Monday, May 13, 2019

Pet Loss: Death of A Service Dog

[Reviewed and updated January 12, 2023]

A service dog can mean a whole new way of life for the handicapped. The activities that able-bodied people take for granted now can be routine for the disabled also, with the help of a four-footed therapist.  ~ Janet Ruckert, EdD

A reader writes: I have been looking at your websites and the materials that you offer for pet loss. I'm wondering if any of it would be of help to me. I lost my dear sweet black Lab Service Dog to malignant melanoma just a few weeks ago. She was not a pet ~ she was my assistant and helper and light of my life for nine and a half years. She was my constant companion and went with me everywhere. She helped me every day both physically and emotionally. I use a wheelchair and a specially converted rampvan for mobility. If I fell my dog would go find help for me. Her loss has left an unbelievably huge hole in my heart. I let her go because I could not and would not let her continue to hurt like I know that she was. I need her so much and just can't seem to let myself get on with the things I need to do in my life without her.

My response: I'm so very sorry to learn of the death of your beloved Service Dog, and I can certainly understand your deep level of attachment to her. I'm not wheelchair-bound myself, but I have endured many physical problems of my own over the years, and I know what it means to have a faithful canine companion by your side every moment of the day and night as you struggle to cope with chronic illness and disability. The loss you are experiencing now must be devastating, because your dog was not only your faithful companion, but an integral and necessary part of your daily existence.  Losing a Service Dog is literally a life-changing experience, and I'm sure it feels as if a vital part of you has been amputated.  As you say, your dog helped you not only physically but emotionally (and, I suspect, socially and spiritually as well).  I cannot imagine how you could feel any other way than how you are feeling now.  This is a very serious loss, and the grief you are experiencing now is a normal reaction to that loss.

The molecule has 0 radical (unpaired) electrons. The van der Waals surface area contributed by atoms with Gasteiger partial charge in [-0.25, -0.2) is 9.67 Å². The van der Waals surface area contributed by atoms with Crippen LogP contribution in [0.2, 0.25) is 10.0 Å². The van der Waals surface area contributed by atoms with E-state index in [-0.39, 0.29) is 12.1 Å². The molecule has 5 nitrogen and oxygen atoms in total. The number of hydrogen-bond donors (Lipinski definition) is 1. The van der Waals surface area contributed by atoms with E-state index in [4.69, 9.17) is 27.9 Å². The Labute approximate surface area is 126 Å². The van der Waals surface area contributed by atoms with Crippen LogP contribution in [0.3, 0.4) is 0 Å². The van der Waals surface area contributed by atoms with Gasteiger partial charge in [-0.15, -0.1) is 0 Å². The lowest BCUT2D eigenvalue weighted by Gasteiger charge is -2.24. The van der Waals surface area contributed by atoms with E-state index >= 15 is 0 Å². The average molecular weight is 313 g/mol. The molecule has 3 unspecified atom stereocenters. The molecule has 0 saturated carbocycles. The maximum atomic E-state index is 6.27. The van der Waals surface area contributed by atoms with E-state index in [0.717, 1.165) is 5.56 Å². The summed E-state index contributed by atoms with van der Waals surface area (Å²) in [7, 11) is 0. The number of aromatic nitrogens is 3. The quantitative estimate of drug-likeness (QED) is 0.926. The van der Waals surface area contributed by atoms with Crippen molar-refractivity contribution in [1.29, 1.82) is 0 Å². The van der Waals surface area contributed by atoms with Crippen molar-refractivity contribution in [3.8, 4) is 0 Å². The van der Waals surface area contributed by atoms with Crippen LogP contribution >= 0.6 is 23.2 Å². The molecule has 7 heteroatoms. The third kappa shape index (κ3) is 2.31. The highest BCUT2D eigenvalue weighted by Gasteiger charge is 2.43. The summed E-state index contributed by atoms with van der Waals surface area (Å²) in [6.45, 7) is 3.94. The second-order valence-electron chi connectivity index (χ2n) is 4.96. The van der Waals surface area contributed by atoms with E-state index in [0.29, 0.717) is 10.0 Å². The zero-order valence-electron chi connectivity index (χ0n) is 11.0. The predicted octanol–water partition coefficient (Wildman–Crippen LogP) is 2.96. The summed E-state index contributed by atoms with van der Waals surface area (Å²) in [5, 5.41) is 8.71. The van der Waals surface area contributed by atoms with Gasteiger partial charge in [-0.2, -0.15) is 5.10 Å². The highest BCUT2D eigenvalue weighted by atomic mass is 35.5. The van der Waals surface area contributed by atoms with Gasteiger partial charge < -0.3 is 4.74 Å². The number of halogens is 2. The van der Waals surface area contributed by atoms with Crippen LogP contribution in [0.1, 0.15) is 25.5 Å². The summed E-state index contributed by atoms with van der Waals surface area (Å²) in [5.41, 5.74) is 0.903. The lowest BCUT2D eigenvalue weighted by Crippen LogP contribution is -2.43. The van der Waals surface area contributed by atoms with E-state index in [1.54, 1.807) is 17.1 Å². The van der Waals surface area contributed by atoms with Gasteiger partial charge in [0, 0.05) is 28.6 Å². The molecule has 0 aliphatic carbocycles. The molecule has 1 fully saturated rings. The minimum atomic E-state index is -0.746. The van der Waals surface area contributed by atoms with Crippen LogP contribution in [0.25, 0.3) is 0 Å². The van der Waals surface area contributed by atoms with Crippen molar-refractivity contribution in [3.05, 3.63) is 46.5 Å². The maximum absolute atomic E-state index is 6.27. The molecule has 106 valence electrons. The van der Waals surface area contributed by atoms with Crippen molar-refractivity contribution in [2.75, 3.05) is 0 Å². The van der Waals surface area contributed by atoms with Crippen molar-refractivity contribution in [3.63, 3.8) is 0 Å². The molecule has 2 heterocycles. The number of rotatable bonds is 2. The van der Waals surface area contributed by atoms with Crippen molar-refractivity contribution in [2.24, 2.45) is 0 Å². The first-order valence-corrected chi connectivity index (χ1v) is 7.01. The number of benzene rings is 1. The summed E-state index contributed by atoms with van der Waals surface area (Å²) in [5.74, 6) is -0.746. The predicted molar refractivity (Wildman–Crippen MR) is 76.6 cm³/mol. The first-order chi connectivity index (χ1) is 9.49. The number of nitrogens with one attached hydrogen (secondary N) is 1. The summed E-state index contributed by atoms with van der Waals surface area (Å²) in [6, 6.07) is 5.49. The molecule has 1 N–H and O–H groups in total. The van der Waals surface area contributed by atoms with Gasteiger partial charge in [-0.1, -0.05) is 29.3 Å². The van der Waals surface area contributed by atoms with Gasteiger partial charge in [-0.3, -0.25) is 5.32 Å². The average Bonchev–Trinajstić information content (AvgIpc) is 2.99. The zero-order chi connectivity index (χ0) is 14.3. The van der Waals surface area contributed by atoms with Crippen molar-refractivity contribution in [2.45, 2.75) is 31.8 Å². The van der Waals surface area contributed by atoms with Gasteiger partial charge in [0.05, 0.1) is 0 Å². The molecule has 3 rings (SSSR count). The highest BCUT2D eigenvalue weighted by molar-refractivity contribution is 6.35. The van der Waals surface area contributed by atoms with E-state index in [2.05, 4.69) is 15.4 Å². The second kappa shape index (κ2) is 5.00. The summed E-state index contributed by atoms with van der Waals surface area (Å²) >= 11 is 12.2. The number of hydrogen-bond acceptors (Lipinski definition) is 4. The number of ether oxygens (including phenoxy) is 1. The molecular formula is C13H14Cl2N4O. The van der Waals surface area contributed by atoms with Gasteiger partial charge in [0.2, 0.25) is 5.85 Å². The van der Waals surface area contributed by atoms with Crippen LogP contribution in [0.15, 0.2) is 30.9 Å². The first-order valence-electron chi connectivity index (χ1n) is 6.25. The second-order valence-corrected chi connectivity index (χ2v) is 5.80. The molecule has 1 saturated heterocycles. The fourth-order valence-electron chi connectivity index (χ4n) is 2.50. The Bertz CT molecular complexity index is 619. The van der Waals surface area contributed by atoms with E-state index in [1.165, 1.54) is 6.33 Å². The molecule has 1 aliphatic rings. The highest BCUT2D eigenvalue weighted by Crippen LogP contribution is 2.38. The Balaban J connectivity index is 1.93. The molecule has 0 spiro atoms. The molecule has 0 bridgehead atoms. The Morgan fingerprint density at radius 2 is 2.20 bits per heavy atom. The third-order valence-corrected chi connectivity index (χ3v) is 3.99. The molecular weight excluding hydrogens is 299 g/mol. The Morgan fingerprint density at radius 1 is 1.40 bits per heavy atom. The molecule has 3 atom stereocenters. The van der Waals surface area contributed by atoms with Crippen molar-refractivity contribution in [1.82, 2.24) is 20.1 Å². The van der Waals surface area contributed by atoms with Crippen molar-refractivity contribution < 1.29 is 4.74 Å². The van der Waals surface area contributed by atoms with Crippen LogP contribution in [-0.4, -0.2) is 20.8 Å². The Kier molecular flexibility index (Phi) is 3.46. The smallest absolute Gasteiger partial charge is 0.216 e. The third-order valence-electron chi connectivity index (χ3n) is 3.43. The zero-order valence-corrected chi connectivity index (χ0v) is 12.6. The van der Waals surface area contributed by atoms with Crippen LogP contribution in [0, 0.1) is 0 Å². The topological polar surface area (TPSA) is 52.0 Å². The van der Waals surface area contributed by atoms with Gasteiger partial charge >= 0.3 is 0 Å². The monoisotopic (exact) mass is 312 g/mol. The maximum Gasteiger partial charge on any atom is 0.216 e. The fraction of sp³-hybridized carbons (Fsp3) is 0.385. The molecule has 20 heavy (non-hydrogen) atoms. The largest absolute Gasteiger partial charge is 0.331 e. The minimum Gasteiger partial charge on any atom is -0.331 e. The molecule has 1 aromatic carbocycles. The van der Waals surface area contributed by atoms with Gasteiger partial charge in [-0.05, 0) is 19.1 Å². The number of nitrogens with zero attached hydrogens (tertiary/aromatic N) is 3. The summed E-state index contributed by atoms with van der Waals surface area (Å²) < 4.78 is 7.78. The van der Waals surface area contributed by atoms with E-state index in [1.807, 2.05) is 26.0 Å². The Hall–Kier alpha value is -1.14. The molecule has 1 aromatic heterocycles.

I understand your concerns about "getting on with the things I need to do in my life without her," but please know that grief is a process, not an event.  It takes place over time, and there is no hurrying through.  You are just beginning what will be for you a very individual journey, and there is no specific time frame for grief.  Your reactions to this loss must be acknowledged, experienced, and worked through before you can "get on" with and adjust to your life without your canine companion's physical presence in it.  You have much to learn, and there is grief work to be done.

You asked if my pet loss materials would be helpful to you, and I can only tell you this.  I believe very strongly that grief can make us feel very crazy, isolated, and alone ~ unless we understand what is normal (and therefore predictable) in grief, so we can anticipate some of our reactions and discover what we can do to manage those reactions.  I encourage you to learn all you can about what is normal in the loss of a cherished animal companion, whether that is by reading books and articles, attending a pet loss support group, becoming a member of an online discussion forum (such as the one I moderate, Loss of a Pet Forum), or contacting a pet loss support helpline or chat (see Helplines, Message Boards, Chats for current listings). I also believe that grief work is hard work, and you shouldn't be trying to do it all alone ~ nor do you have to. There is plenty of support "out there" for pet loss, and it is as close as your computer keyboard. The pages on my Grief Healing website are a good place to start, because they will point you to all the resources available to you.

I hope this information helps, my dear.  Please know that I am thinking of you, and holding you and your beloved companion in my heart. 

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